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Murotsu

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  1. US task forces usually have auxiliary ships nearby. A common one following one is a fleet or ocean going tug with salvage gear aboard. For example, if Yorktown had survived Midway the tow would have been done by the fleet tug Vireo AT-144. As it was, Vireo did start a tow on Yorktown and also provided salvage gear.
  2. Well, in the "what-if" category, if Bismarck had divers and the proper equipment aboard, the might have just cut away the damaged rudder, or in part and continued on the remaining rudder. Of course, part of the problem with that is Bismarck was operating alone at that point which is a big no-no for a battleship of any nation to be doing. This was more the cause of Bismarck's undoing than anything else. The KM should never, ever have committed Bismarck to an operation on her own.
  3. I'd be more worried they introduce something like these: Guided missiles and guided glide bombs would be much worse. Meanwhile... On the topic of Tier 4 carriers... The easiest way to nerf these is: A. Do away with the rocket firing planes entirely as no rocket firing planes existed in the period under consideration. That gets rid of easily blasting early DD's with no AA defense to speak of. B. Shorten the range of torpedoes and slow them down considerably. This would fit the reality of early aerial torpedoes making it more of a challenge to drop accurately on a ship as well as giving even ships with weak AA defenses more opportunity to fight back against the torpedo planes. That's two simple fixes that would cure the problem without killing off the use of low tier carriers.
  4. Murotsu

    What if - Bismark had met Warspite and Valiant.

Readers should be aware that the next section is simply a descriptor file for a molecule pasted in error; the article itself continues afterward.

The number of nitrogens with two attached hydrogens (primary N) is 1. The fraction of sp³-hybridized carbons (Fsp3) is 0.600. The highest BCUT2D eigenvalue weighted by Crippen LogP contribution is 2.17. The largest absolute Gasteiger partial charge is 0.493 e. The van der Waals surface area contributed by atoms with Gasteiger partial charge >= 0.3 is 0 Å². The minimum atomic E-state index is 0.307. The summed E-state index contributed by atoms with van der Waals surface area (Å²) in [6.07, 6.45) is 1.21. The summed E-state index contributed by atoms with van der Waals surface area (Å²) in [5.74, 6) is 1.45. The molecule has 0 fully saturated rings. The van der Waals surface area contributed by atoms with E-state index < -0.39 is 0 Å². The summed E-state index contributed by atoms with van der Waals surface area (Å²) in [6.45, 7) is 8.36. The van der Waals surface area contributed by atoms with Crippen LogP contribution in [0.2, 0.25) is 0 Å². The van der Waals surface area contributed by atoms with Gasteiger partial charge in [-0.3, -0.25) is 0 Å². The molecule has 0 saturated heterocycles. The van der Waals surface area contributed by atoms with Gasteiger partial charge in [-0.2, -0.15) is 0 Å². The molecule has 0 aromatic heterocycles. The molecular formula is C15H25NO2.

The closest approach the PE made to the British battleships was about 13,000 meters. That's just shy of the maximum range of a G7a torpedo (14,000 meters) and they would travel at just 30 knots to achieve that. So, while firing might have been possible, it would have largely been a futile gesture given the distance and slow speed of the torpedoes. There isn't even a guarantee that they could have arrived at the receiving end before running out of steam. Firing from such an extreme range wasn't likely to induce hits. Even the Japanese figured this out with their Type 93's. If you look at the chart included in your referenced site, you can see the British didn't hold a steady course so prediction on their position with a given run time for the G7a to a target at 12 to 14,000 meters being roughly 12 to 14 minutes, means that you aren't likely to find your torpedoes where the British ships actually ended up. Hood's torpedoes weren't any better. They ran to about 13,500 yards at 25 knots so even if Hood did fire them, they wouldn't have reached their intended targets but could have still be picked up on hydrophones and acted on the intended victims not knowing that at the time.
  5. Murotsu

    What if - Bismark had met Warspite and Valiant.

    Actually, the British BB's would still be reasonably stable firing platforms. So, that wouldn't be an issue particularly here. The Prinz Eugen never came close to being in range for a torpedo barrage. She was also ordered to fall back behind Bismarck to keep an eye on the two British cruisers shadowing the German ships least they decide to join the action. "Charging in" would have gotten the cruiser blown out of the water in any case. I'd also expect a destroyer escort to be present as it was for Hood and PoW (6 destroyers).
  6. Actually, the Philippines was a commonwealth with it's own government starting in 1935 and the US was going to give it full independence in 1945 which did occur on July 4 1946 with the Treaty of Manila. The Philippines then became one of the first members of the UN. In 1940, the Philippines had raised its own army alongside the few US units in the Philippines. The US was guarantor of Philippine sovereignty and certainly would have responded to an attack on the islands at the time.
  7. He did have a ship named after him, the FF-1091 USS Miller https://en.wikipedia.org/wiki/USS_Miller_(FF-1091)#/media/File:USS_Miller_(FF-1091).jpg This was appropriate. Naming a carrier after him is just PC gone amok. Of course, I think we shouldn't be naming carriers after Presidents either, and certainly not after some not-particularly-known senator (the USS John C. Stennis). The guy was just a senator. Never served in the military, let alone the Navy, and really didn't have anything to write home about other than a very long stay in the senate. If it were up to me carriers would be named for states or for something really important to the nation. I could see the USS Congress, or the USS President, but not one named for a specific politician. Naming them for states would be a great way to make the ships more visible to the public too. Right now, they're just forgettable politicians...